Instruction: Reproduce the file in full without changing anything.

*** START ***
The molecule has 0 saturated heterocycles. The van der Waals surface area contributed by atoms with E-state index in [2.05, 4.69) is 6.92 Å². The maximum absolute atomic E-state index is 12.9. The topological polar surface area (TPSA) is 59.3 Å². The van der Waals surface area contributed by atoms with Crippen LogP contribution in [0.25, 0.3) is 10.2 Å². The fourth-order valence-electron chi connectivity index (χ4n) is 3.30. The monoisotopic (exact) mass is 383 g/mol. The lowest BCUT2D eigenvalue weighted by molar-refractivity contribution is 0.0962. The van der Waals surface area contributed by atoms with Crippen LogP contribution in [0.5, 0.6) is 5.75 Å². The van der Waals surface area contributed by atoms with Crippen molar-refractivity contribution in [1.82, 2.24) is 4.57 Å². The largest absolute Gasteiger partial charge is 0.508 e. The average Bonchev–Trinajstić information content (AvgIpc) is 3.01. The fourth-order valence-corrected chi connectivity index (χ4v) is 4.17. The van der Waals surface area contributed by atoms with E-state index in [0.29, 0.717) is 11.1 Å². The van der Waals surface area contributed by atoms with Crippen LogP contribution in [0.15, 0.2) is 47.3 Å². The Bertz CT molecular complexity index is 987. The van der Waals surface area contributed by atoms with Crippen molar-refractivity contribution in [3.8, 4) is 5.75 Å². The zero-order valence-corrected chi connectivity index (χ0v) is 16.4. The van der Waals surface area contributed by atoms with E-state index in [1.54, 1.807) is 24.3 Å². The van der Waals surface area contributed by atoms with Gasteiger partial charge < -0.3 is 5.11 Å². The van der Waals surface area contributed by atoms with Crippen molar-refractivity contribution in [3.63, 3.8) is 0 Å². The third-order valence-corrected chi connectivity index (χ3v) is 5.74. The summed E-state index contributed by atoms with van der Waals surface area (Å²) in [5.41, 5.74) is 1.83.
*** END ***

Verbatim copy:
The molecule has 0 saturated heterocycles. The van der Waals surface area contributed by atoms with E-state index in [2.05, 4.69) is 6.92 Å². The maximum absolute atomic E-state index is 12.9. The topological polar surface area (TPSA) is 59.3 Å². The van der Waals surface area contributed by atoms with Crippen LogP contribution in [0.25, 0.3) is 10.2 Å². The fourth-order valence-electron chi connectivity index (χ4n) is 3.30. The monoisotopic (exact) mass is 383 g/mol. The lowest BCUT2D eigenvalue weighted by molar-refractivity contribution is 0.0962. The van der Waals surface area contributed by atoms with Crippen LogP contribution in [0.5, 0.6) is 5.75 Å². The van der Waals surface area contributed by atoms with Crippen molar-refractivity contribution in [1.82, 2.24) is 4.57 Å². The largest absolute Gasteiger partial charge is 0.508 e. The average Bonchev–Trinajstić information content (AvgIpc) is 3.01. The fourth-order valence-corrected chi connectivity index (χ4v) is 4.17. The van der Waals surface area contributed by atoms with E-state index in [0.29, 0.717) is 11.1 Å². The van der Waals surface area contributed by atoms with Crippen LogP contribution in [0.15, 0.2) is 47.3 Å². The Bertz CT molecular complexity index is 987. The van der Waals surface area contributed by atoms with Crippen molar-refractivity contribution in [3.8, 4) is 5.75 Å². The zero-order valence-corrected chi connectivity index (χ0v) is 16.4. The van der Waals surface area contributed by atoms with E-state index in [1.54, 1.807) is 24.3 Å². The van der Waals surface area contributed by atoms with Gasteiger partial charge < -0.3 is 5.11 Å². The van der Waals surface area contributed by atoms with Crippen molar-refractivity contribution in [3.63, 3.8) is 0 Å². The third-order valence-corrected chi connectivity index (χ3v) is 5.74. The summed E-state index contributed by atoms with van der Waals surface area (Å²) in [5.41, 5.74) is 1.83.